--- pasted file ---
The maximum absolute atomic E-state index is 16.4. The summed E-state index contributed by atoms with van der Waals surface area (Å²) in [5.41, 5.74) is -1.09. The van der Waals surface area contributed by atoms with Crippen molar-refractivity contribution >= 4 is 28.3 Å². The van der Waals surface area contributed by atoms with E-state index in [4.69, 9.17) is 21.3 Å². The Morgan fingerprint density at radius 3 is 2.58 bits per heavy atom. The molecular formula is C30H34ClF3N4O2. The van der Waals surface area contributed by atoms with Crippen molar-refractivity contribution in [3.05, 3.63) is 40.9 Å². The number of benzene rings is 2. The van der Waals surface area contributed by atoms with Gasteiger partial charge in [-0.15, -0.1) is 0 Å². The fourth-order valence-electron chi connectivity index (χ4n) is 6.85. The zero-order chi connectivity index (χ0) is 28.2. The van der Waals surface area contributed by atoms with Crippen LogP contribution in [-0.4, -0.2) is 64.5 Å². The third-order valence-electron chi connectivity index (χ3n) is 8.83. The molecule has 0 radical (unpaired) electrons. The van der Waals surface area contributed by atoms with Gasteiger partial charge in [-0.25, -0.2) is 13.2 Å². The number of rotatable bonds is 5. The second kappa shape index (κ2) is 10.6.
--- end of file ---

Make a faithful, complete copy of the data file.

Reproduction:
The maximum absolute atomic E-state index is 16.4. The summed E-state index contributed by atoms with van der Waals surface area (Å²) in [5.41, 5.74) is -1.09. The van der Waals surface area contributed by atoms with Crippen molar-refractivity contribution >= 4 is 28.3 Å². The van der Waals surface area contributed by atoms with E-state index in [4.69, 9.17) is 21.3 Å². The Morgan fingerprint density at radius 3 is 2.58 bits per heavy atom. The molecular formula is C30H34ClF3N4O2. The van der Waals surface area contributed by atoms with Crippen molar-refractivity contribution in [3.05, 3.63) is 40.9 Å². The number of benzene rings is 2. The van der Waals surface area contributed by atoms with Gasteiger partial charge in [-0.15, -0.1) is 0 Å². The fourth-order valence-electron chi connectivity index (χ4n) is 6.85. The zero-order chi connectivity index (χ0) is 28.2. The van der Waals surface area contributed by atoms with Crippen LogP contribution in [-0.4, -0.2) is 64.5 Å². The third-order valence-electron chi connectivity index (χ3n) is 8.83. The molecule has 0 radical (unpaired) electrons. The van der Waals surface area contributed by atoms with Gasteiger partial charge in [-0.25, -0.2) is 13.2 Å². The number of rotatable bonds is 5. The second kappa shape index (κ2) is 10.6.